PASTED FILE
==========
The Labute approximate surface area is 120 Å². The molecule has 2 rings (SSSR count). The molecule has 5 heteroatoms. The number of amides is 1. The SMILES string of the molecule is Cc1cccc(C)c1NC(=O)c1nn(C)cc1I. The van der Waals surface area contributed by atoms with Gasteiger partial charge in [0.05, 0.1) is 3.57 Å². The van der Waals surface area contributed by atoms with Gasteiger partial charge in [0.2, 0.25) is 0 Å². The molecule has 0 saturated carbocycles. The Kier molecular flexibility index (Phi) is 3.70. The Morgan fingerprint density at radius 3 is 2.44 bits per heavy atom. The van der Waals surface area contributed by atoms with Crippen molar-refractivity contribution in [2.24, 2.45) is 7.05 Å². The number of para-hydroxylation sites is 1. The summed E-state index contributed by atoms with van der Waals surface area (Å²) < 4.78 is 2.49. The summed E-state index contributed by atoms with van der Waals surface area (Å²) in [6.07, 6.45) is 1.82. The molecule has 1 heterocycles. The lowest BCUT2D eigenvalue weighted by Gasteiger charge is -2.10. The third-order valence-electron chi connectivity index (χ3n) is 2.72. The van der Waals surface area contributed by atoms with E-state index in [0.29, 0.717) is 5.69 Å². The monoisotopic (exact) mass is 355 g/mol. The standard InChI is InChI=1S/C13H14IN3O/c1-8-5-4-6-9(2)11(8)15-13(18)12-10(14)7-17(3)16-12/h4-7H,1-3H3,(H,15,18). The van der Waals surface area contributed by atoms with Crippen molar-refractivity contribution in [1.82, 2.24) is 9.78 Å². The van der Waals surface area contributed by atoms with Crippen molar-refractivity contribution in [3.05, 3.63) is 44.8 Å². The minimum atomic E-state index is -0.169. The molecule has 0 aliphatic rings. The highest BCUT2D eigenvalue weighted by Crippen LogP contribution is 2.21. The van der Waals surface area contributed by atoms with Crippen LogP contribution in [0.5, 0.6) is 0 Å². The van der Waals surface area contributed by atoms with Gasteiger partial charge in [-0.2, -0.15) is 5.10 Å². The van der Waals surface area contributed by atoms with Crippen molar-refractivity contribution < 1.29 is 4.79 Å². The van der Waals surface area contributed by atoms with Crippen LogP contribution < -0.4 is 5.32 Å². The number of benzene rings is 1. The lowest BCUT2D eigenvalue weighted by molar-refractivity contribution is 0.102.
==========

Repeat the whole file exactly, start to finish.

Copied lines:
The Labute approximate surface area is 120 Å². The molecule has 2 rings (SSSR count). The molecule has 5 heteroatoms. The number of amides is 1. The SMILES string of the molecule is Cc1cccc(C)c1NC(=O)c1nn(C)cc1I. The van der Waals surface area contributed by atoms with Gasteiger partial charge in [0.05, 0.1) is 3.57 Å². The van der Waals surface area contributed by atoms with Gasteiger partial charge in [0.2, 0.25) is 0 Å². The molecule has 0 saturated carbocycles. The Kier molecular flexibility index (Phi) is 3.70. The Morgan fingerprint density at radius 3 is 2.44 bits per heavy atom. The van der Waals surface area contributed by atoms with Crippen molar-refractivity contribution in [2.24, 2.45) is 7.05 Å². The number of para-hydroxylation sites is 1. The summed E-state index contributed by atoms with van der Waals surface area (Å²) < 4.78 is 2.49. The summed E-state index contributed by atoms with van der Waals surface area (Å²) in [6.07, 6.45) is 1.82. The molecule has 1 heterocycles. The lowest BCUT2D eigenvalue weighted by Gasteiger charge is -2.10. The third-order valence-electron chi connectivity index (χ3n) is 2.72. The van der Waals surface area contributed by atoms with E-state index in [0.29, 0.717) is 5.69 Å². The monoisotopic (exact) mass is 355 g/mol. The standard InChI is InChI=1S/C13H14IN3O/c1-8-5-4-6-9(2)11(8)15-13(18)12-10(14)7-17(3)16-12/h4-7H,1-3H3,(H,15,18). The van der Waals surface area contributed by atoms with Crippen molar-refractivity contribution in [1.82, 2.24) is 9.78 Å². The van der Waals surface area contributed by atoms with Crippen molar-refractivity contribution in [3.05, 3.63) is 44.8 Å². The minimum atomic E-state index is -0.169. The molecule has 0 aliphatic rings. The highest BCUT2D eigenvalue weighted by Crippen LogP contribution is 2.21. The van der Waals surface area contributed by atoms with Crippen LogP contribution in [0.5, 0.6) is 0 Å². The van der Waals surface area contributed by atoms with Gasteiger partial charge in [-0.2, -0.15) is 5.10 Å². The van der Waals surface area contributed by atoms with Crippen molar-refractivity contribution < 1.29 is 4.79 Å². The van der Waals surface area contributed by atoms with Crippen LogP contribution < -0.4 is 5.32 Å². The number of benzene rings is 1. The lowest BCUT2D eigenvalue weighted by molar-refractivity contribution is 0.102.